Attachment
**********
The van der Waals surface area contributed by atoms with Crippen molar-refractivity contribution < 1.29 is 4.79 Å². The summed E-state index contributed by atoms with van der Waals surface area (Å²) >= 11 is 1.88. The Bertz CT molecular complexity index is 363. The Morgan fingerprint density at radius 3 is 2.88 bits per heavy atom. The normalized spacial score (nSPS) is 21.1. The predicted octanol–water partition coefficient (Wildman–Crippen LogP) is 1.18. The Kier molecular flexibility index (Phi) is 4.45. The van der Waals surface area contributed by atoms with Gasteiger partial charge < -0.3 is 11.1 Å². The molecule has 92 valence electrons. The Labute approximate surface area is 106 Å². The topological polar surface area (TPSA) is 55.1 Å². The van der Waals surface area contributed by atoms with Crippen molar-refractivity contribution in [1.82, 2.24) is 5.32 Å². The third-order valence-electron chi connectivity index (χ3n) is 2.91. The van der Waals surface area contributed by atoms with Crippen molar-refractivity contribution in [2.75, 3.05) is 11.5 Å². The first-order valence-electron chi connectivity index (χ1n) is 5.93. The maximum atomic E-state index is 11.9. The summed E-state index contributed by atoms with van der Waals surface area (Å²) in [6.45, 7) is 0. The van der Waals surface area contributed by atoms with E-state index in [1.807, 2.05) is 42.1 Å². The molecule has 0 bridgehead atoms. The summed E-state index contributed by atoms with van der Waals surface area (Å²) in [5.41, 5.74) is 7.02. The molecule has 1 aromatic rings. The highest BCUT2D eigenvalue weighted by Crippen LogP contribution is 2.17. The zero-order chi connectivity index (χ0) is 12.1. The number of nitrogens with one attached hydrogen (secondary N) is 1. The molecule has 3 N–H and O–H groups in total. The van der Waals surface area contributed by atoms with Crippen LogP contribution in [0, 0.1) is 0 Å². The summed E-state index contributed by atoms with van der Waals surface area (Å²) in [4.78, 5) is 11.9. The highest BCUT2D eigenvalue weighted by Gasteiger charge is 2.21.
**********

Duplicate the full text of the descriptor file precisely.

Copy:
The van der Waals surface area contributed by atoms with Crippen molar-refractivity contribution < 1.29 is 4.79 Å². The summed E-state index contributed by atoms with van der Waals surface area (Å²) >= 11 is 1.88. The Bertz CT molecular complexity index is 363. The Morgan fingerprint density at radius 3 is 2.88 bits per heavy atom. The normalized spacial score (nSPS) is 21.1. The predicted octanol–water partition coefficient (Wildman–Crippen LogP) is 1.18. The Kier molecular flexibility index (Phi) is 4.45. The van der Waals surface area contributed by atoms with Gasteiger partial charge < -0.3 is 11.1 Å². The molecule has 92 valence electrons. The Labute approximate surface area is 106 Å². The topological polar surface area (TPSA) is 55.1 Å². The van der Waals surface area contributed by atoms with Crippen molar-refractivity contribution in [1.82, 2.24) is 5.32 Å². The third-order valence-electron chi connectivity index (χ3n) is 2.91. The van der Waals surface area contributed by atoms with Crippen molar-refractivity contribution in [2.75, 3.05) is 11.5 Å². The first-order valence-electron chi connectivity index (χ1n) is 5.93. The maximum atomic E-state index is 11.9. The summed E-state index contributed by atoms with van der Waals surface area (Å²) in [6.45, 7) is 0. The van der Waals surface area contributed by atoms with E-state index in [1.807, 2.05) is 42.1 Å². The molecule has 0 bridgehead atoms. The summed E-state index contributed by atoms with van der Waals surface area (Å²) in [5.41, 5.74) is 7.02. The molecule has 1 aromatic rings. The highest BCUT2D eigenvalue weighted by Crippen LogP contribution is 2.17. The zero-order chi connectivity index (χ0) is 12.1. The number of nitrogens with one attached hydrogen (secondary N) is 1. The molecule has 3 N–H and O–H groups in total. The van der Waals surface area contributed by atoms with Crippen LogP contribution in [0, 0.1) is 0 Å². The summed E-state index contributed by atoms with van der Waals surface area (Å²) in [4.78, 5) is 11.9. The highest BCUT2D eigenvalue weighted by Gasteiger charge is 2.21.